Most cochlear implants use a monopolar stimulation mode in which active intracochlear electrodes create an electrical field referenced to an extracochlear electrode (Fig. 3A). This reference electrode may be located inside or outside the implant body, under the Temporal muscle, with its own contact. The wide current spread – required because of the distance between the intra- and extracochlear electrodes – increases the risk of the current flow reaching the facial nerve.
To reduce this spread and achieve more selective stimulation, a bipolar (BP) mode has been introduced (Fig. 3B). Bipolar stimulation uses one of the intracochlear electrodes as reference. The distance between the active and reference electrodes can be set, whereby BP+1 uses a neighbour electrode and BP+n skips n electrodes in between. Note that this configuration is limited by the total number of electrodes. By limiting the electrical field spread with bipolar stimulation, FNS can be significantly reduced. Computational modelling has shown that this stimulation mode can substantially increase in FNS thresholds (van der Westhuizen et al., 2022).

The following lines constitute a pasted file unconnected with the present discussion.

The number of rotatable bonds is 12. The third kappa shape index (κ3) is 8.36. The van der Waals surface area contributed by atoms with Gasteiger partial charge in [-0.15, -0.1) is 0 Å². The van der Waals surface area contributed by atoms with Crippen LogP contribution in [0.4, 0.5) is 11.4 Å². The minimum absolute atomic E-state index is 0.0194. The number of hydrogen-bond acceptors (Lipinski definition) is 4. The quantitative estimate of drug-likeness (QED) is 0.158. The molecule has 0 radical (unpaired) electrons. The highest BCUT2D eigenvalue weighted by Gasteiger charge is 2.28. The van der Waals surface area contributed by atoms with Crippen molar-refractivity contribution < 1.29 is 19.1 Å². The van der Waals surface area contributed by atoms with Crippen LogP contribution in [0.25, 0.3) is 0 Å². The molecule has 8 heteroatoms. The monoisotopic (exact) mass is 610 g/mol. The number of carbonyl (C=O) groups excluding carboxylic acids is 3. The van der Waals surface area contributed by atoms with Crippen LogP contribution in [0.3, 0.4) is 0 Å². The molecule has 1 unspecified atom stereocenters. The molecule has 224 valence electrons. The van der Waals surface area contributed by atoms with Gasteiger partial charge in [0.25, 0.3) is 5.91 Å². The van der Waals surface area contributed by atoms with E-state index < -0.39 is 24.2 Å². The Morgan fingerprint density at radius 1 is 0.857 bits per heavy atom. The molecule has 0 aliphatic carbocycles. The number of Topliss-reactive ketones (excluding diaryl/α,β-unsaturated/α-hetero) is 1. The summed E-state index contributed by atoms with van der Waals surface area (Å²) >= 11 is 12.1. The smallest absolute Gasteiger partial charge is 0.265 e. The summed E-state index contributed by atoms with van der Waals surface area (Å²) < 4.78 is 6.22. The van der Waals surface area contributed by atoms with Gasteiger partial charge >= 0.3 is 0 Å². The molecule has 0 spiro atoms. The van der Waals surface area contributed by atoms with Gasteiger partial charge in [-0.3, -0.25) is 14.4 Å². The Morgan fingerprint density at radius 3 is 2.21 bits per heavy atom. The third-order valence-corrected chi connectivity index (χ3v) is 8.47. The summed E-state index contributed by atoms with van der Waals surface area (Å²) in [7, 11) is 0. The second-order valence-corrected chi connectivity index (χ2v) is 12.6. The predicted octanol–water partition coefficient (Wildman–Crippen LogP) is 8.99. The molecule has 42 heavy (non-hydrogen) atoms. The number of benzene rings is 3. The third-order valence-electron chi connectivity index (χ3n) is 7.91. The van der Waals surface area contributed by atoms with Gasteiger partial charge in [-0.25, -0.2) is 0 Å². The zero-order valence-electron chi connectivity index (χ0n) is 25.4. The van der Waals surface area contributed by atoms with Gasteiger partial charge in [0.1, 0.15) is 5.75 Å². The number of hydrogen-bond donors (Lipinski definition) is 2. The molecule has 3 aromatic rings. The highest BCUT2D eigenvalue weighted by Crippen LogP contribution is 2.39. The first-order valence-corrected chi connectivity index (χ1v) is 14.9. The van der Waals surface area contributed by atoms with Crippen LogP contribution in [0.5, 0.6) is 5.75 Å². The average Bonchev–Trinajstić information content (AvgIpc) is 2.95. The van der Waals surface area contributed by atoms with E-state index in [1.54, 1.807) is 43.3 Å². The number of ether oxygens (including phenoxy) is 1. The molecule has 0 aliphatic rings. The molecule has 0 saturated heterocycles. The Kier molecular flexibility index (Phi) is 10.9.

Another type of stimulation that is also effective for FNS is multi-mode grounding, also known as mixed-mode grounding (Fig. 3C). In multi-mode grounding, all intracochlear electrodes are used for grounding except the channel to be stimulated. This design discharges around 80% of the current inside the cochlea (Dang, 2017), thus reducing current spread.
The multi-mode grounding system also modifies the pulse phase width (stimulation duration) to increase the charge delivered and incorporates monophasic passive discharge pulses. (Fig. 2C). The combination of these variables has been found to effectively address the problem of FNS (Zellhuber et al., 2022; Eitutis et al., 2022). This set-up appears to be an excellent clinical strategy, but further studies are needed to quantify the contribution of each variable and their actual effect on reducing FNS.
Cochlear implants have been proven to effectively improve the quality of life of millions of individuals. However, some problems persist that reduce users’ auditory performance, including undesired facial nerve stimulation.